He took seven wickets in the semi-final against New Zealand in Mumbai on Tuesday.
“I always look at what the situation is, how the pitch and the ball are being carried and whether the ball is swinging or not,” Shami told Star Sports.
“And, if the ball isn’t swinging, I try to bowl stump off the off stump and try to land it in a zone where he can catch the ball on the batter’s edge (when they’re) driving. ”
Shami missed the opening four matches of the World Cup, while Hardik Pandya was the favorite in the team before an ankle injury ruled him out for the rest of the tournament.
Since then, Shami has been impressive with his pace and composure, getting the ball to move in all conditions. Former India head coach Ravi Shastri also believes that Shami will play a significant role in the final against Australia in Ahmedabad on Sunday. “The first ball, if he (Shami) is sprinting in, (I want) good luck to the batsmen. The seam presentation, the way the ball lands… It is what he has done in Cup This World has consistently hit the right track,” he said during an event in Chennai on Friday.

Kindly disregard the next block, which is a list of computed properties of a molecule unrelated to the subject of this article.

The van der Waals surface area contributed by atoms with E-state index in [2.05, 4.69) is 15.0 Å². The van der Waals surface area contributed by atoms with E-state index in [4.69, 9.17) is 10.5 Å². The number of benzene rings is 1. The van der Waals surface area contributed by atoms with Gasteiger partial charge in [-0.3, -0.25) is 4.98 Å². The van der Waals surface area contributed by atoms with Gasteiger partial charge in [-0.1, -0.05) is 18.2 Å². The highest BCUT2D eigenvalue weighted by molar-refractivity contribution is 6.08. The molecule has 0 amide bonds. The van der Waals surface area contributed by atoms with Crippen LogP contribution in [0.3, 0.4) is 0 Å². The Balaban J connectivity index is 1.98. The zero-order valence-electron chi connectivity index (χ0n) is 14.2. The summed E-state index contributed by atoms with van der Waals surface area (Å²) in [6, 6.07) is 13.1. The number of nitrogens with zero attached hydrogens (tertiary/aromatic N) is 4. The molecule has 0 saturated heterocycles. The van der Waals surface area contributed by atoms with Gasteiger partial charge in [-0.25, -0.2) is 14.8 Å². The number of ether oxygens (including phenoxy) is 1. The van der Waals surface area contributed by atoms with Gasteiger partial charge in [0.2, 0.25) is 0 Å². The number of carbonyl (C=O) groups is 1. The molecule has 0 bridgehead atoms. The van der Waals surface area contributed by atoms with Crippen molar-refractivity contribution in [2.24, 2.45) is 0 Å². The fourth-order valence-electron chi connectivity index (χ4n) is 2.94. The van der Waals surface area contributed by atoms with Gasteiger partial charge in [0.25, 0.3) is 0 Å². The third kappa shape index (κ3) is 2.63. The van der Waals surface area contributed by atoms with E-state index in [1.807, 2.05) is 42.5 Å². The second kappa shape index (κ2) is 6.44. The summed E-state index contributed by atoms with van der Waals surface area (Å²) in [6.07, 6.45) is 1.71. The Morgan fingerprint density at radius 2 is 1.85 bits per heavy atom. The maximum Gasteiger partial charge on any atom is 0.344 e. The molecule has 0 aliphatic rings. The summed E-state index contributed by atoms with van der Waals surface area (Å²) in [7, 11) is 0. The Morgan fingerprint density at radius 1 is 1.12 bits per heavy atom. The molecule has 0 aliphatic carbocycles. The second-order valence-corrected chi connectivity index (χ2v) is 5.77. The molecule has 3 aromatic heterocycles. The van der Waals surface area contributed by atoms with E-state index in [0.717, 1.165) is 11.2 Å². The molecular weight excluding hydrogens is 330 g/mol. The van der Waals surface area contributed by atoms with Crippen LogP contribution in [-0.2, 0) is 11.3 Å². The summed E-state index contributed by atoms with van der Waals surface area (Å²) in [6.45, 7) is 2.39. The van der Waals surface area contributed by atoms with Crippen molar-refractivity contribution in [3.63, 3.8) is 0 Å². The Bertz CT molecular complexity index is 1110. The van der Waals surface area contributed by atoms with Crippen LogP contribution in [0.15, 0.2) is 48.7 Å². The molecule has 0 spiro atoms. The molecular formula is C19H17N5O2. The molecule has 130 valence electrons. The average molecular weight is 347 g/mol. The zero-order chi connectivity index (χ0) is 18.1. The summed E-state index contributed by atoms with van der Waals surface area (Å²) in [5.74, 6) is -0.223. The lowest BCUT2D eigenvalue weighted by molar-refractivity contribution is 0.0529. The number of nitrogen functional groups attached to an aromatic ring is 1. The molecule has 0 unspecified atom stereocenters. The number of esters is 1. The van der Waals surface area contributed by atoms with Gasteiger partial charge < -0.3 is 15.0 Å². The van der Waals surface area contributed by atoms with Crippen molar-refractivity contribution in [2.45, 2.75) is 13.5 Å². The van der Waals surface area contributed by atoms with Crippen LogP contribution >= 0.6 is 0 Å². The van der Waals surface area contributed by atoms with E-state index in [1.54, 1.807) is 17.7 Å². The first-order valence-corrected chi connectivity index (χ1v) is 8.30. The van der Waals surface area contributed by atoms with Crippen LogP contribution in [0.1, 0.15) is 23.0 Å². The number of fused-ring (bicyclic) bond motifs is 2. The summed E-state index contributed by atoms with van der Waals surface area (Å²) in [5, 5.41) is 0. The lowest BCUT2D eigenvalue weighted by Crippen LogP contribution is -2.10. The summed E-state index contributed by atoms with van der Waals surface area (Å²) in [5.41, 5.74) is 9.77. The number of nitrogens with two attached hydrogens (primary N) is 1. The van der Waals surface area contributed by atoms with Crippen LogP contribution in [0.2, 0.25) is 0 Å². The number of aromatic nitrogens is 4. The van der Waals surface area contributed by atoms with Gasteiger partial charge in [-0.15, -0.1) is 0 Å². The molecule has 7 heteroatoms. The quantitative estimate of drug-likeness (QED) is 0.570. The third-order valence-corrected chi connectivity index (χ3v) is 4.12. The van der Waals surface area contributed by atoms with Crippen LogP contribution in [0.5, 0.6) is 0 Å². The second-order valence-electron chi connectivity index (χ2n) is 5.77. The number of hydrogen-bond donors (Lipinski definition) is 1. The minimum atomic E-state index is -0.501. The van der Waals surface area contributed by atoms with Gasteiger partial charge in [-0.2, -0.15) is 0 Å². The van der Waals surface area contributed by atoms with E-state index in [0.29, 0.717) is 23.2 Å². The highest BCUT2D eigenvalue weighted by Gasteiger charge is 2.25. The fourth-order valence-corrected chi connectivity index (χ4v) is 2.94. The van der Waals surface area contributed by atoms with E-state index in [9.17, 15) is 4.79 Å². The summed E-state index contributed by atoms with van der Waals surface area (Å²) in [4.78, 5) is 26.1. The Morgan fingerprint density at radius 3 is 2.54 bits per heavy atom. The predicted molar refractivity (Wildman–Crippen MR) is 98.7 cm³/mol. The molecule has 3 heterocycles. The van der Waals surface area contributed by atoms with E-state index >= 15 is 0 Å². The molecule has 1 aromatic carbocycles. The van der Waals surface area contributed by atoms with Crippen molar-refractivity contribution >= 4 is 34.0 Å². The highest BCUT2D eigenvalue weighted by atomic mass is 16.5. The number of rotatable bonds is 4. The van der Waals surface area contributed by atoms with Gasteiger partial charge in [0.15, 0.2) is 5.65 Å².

“Even in Mumbai, he was worrying the batsmen with his skills. Not many got the ball to move around, but he got it done and got the outside edges,” said Shastri.